“It depresses me because I’d like to build something for my children. One of them wants to play in the Australian Football League when he’s older, how am I going to get him there without a job?”

She’s become so disheartened that she’s started ruling herself out of all jobs where there is a police check. Recently, she applied for a Parks Victoria Aboriginal-identified position as a firefighter during the fire season. She got an interview but when they said she’d need to get a criminal record check she ruled herself out.

“I’d like to go to work every day like everyone else,” she says. “I’d like to buy a house or a car. The government wants you to get a job, but when you try it’s the government that stops you. It’s like hitting a brick wall every single time.”

“It’s really difficult to keep going in the direction you want to go in when they slap you in the face with your past all the time. You turn to alcohol. I’ve seen people go completely down the drain.”

(This case study used with permission from Woor Dungin’s Criminal Record Discrimination Project)

The law and international examples

Under federal legislation (the Australian Human Rights Act) people who have been discriminated against on the basis of an irrelevant criminal record may complain to the Human Rights Commission. Under this legislation, employers can only decline to employ someone on the basis of their criminal record if the person’s criminal record “means that he or she is unable to perform the inherent requirements of the job” (see the Human Rights Commission guidelines).

At a state and territory level, the Northern Territory and South Australia are the only jurisdictions that include discrimination on the basis of an irrelevant criminal record in their anti-discrimination legislation.

While legislative protections are undoubtedly important, there is only so much that they can achieve.

The benefits of these employees

Many employers have recognised the value that employment plays in helping people who have been involved in the justice system to get back on their feet. Some have also reported that ex-offenders who are offered a second chance prove to be more loyal and committed employees than those without previous criminal history.

It’s not just the economic benefits of employment, the positive social networks and sense of purpose that comes from meaningful employment can also be powerful factors in supporting people to desist from offending behaviour.

In the UK, large employers such as Boots, Barclays, Linklaters and Virgin Trains have changed their practices in order to ensure that people with criminal records have a fair chance at being hired. Similarly, in the US, companies such as Walmart, Starbucks and Koch Industries have changed their hiring practices. This has included measures such as refraining from asking about an individual’s criminal record until a job offer has been made and limiting the time period in which an offence can be considered.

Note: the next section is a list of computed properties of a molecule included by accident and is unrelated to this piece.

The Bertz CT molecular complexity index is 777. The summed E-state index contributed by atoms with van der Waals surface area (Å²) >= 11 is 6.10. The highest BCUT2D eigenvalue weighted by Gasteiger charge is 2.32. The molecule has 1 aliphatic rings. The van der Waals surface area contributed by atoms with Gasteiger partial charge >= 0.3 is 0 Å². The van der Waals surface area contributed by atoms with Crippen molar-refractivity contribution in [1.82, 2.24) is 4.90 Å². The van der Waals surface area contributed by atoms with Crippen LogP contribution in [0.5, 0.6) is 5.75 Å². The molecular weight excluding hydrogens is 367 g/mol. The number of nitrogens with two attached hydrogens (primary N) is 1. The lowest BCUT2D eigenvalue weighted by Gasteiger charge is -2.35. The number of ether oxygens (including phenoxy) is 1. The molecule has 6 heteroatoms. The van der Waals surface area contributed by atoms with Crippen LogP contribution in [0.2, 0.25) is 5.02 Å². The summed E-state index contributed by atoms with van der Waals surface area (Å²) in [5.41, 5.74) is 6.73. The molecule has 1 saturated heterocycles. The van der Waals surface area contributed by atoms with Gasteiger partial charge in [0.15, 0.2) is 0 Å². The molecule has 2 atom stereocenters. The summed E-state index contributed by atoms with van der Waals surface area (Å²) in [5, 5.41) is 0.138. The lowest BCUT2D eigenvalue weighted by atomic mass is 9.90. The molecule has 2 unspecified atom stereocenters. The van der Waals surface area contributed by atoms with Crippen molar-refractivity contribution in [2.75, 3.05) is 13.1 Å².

The US has also seen 32 states and over 150 cities adopt ‘ban the box’ laws that limit when and how employers can ask about an individual’s criminal record, and how they use this information.

What employers can do

It makes sense that employers should conduct background checks in roles that carry a lot of risk or involve contact with vulnerable groups. However, there is mounting evidence that in Australia some of these checks are not being used appropriately to inform employment related decision making (HRM wrote about a controversial case earlier this year). There is also a need to ensure that valid concerns about risk and safety do not prevent individuals putting their past behind them and accessing the benefits of employment.

Red Cross and RMIT University are both interested in understanding and addressing the barriers that Australian employers face in hiring people who have been involved in the justice system.

You can help by completing an anonymous survey on your company’s experience – and sign up to be a part of the design.

If you are interested in learning more or being involved in the project contact Caitlin Calder-Potts at ccalderpotts@redcross.org.au

Leave a reply

13 Comments On "Discrimination on the basis of an irrelevant criminal record"

avatar
  Subscribe to receive comments  
Notify me of
Colin Henson

Based on the case study, Karen, would be welcome to apply for a role at Adssi HomeLiving.

Michaela

It is really sad to see someone wanting to really make a good go ina valued industry but an old mistake holding her back.

However, it can’t all be put on the employers as some of these requirements are legislative like the working with children check example here. That employer didn’t want to let her go.

Jane

My daughter too has experienced similar discrimination. She is now studying psychology and has such amazing goals in her life to help others overcome the trauma she experienced in the past. However, here in Perth every job she has been offered has been retracted after the police clearance check. Even recruitment agencies won’t have her on their books because she has a criminal record. She is really struggling to get ahead as she cannot even find part time work.

Tracey
As mentioned by Michaela, some requirements (with regards to criminal history), are legislative and cannot be overridden by an employer. However many are not ‘black and white’ and employers can use discretion when considering the impact a criminal history has on an employment application. The first suggestion I’d have for anyone with a criminal history is to be completely honest with a prospective employer, rather than have them surprised by the results of a police check. It gives candidate the chance to explain the incident, how they’ve changed and how it will/won’t affect their employment. It’s unlikely they’ll get the… Read more »
Marnie

I agree with Tracey and where a candidate has been completely upfront about convictions that did not impact on the inherent requirements of the role, as an organization we admired the honesty in discussing what was a very distressing time in the person’s life. The employment decision was made and that employee went on to be a very valuable addition to the organization.

1 2 3
More on HRM